Uploaded by Jonel Ebron

BES 6- Product Dev Brainstorm

Creativity and Product Development
Knowledge and human power are synonymous, since the ignorance of the
cause frustrates the effect.
Francis Bacon
Creativity and Invention
Product Design and Development
Spotlight on Teva Pharmaceuticals
How can an organization establish an environment that fosters bringing new products and
services to market on a consistent and timely
ver the past 20 years, product life cycles
have gotten shorter and shorter—in large
part due to faster technological breakthroughs. To keep pace with this environment of
rapid change, companies must establish a creative
environment that strongly encourages spending time on new ideas, concepts, and solutions.
The creative enterprise is based on six resources,
which are outlined in Table 8.1. Creative ideas,
concepts, and solutions are turned into products and services through the product design and
development process. This process is concerned
with the concrete details that embody a new product or service. Prototypes are models of a product
or service and can help a new technology venture
to learn about the right form of the product for the
customer. Scenarios are used to create a mental
model of a possible sequence of future events or
outcomes. Good product development relies on
the five practices listed in Table 8.5. ■
Creativity and Product Development
8.1 Creativity and Invention
Creativity is the ability to use the imagination to develop new ideas, new
things, or new solutions. Creative thinking is a core competency of most new
ventures, and entrepreneurs strive to have creative people on their team. Creative
ideas often arise when creative people look at established solutions, practices,
or products and think of something new or different. These creative ideas can
underlie invention, and invention can flow to innovation. Thus, firms committed
to innovation must fundamentally strive to encourage and support creativity.
The creative enterprise is based on six resources as shown in Table 8.1
[Sternberg et al., 1997]. To create something new, one needs knowledge of
the field and of the domain of knowledge required. Domains are areas such
as science, engineering, or marketing. Fields within a domain might be circuit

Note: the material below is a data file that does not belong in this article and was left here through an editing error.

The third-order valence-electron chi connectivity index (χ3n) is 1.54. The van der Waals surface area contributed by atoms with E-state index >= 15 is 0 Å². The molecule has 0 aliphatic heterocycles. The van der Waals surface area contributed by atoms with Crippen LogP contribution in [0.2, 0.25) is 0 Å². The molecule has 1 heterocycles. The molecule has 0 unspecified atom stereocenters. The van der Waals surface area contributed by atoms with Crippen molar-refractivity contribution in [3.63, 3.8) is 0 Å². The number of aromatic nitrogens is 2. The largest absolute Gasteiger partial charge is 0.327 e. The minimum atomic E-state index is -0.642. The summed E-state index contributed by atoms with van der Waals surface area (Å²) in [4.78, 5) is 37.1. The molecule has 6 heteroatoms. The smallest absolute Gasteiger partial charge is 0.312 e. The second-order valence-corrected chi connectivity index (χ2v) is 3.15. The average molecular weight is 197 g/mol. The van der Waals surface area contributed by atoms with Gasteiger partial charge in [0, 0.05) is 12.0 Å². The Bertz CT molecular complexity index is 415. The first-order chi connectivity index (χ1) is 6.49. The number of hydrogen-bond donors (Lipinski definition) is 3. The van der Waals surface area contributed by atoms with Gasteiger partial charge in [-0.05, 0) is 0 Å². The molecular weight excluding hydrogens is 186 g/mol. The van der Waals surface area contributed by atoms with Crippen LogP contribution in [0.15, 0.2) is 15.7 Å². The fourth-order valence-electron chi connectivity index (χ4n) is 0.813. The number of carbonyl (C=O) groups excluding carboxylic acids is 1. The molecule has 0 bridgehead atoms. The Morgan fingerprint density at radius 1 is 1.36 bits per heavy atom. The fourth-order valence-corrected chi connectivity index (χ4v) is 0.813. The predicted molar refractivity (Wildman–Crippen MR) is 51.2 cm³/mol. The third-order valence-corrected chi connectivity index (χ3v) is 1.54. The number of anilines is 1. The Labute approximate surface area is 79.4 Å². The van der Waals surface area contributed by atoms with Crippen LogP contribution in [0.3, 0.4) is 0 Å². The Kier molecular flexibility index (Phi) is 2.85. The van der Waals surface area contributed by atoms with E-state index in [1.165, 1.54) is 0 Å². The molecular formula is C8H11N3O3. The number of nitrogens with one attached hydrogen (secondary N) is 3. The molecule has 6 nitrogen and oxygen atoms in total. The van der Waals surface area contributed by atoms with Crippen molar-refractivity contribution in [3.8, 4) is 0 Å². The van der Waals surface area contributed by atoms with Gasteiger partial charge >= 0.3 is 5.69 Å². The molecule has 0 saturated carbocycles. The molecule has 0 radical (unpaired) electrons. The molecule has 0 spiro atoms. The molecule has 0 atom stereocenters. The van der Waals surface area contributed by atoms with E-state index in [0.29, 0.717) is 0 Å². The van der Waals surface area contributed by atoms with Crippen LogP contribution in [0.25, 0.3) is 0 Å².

design or market research.
The intellectual ability required is the ability to see linkages between things,
redefine problems, and envision and analyze possible practical solutions. Creative
people use inventive thinking that reflects in novel ways on a problem. A creative
thinker is motivated to make something happen and is open to change. Finally,
the creative person understands the context of the problem and is willing to take a
reasonable risk. The person who has most of these skills is often called intuitive;
that is, he or she has an instinctive ability to perceive or learn relationships, ideas,
and solutions.
One process of creative thinking is shown in Figure 8.1. It starts with a
description of a problem and rests for a period of incubation. Then, intuitive
brainstorming leads to good insights and ideas that can be evaluated and tested.
Finally, a prototype is built and shown to the potential customer. This process
may lead the entrepreneur to revise the question or problem and to begin a second
cycle through the process. The entrepreneur continues around the loop until the
prototype product solves the problem.
It is also useful to think of the innovation process as involving multiple
personas, each with their own skills and points of view. The first three personas
occupy learning roles: the anthropologist observes behaviors and develops a deep
understanding of how people interact with products, services, and each other;
the experimenter prototypes new ideas continuously; and the cross-pollinator
TABLE 8.1 Six resources for a creative enterprise.
Knowledge in the required domain and
fields: and knowing what is new.
Intellectual abilities to recognize
connections, redefine problems, and
envision and analyze possible practical
ideas and solutions.
Inventive thinking about the problem in
novel ways.
Motivation toward action.
Opportunity-oriented personality and
openness to change.
Contextual understanding that supports
creativity and mitigates risks.
and start
Creativity and Invention
the problem
Build a prototype
and show it
to the customer
Incubation period:
Observe and
study the problem
Evaluate and
test the ideas
Intuitive thinking and
ideas, and
inventive thinking
FIGURE 8.1 Creativity process.
explores other industries and settings and borrows relevant ideas from them.
The next three personas occupy organizing roles: the hurdler develops a knack
for overcoming and outsmarting potential obstacles; the collaborator helps
to bring diverse groups together; and the director gathers and inspires the
team. The last four personas occupy building roles: the experience architect
designs compelling experiences that go beyond mere functionality; the set
designer transforms physical environments to facilitate the work of innovative
team members; the caregiver anticipates and attends to customer needs; and
the storyteller conveys a compelling narrative about the project [Kelley and
Littman, 2005].
Figure 8.2 illustrates the “Innovation Engine,” which shows how different
internal and external factors can work together to enhance creativity. The three
factors on the inside of the Innovation Engine are knowledge, imagination and
attitude. Knowledge provides the fuel for one’s imagination. Imagination, in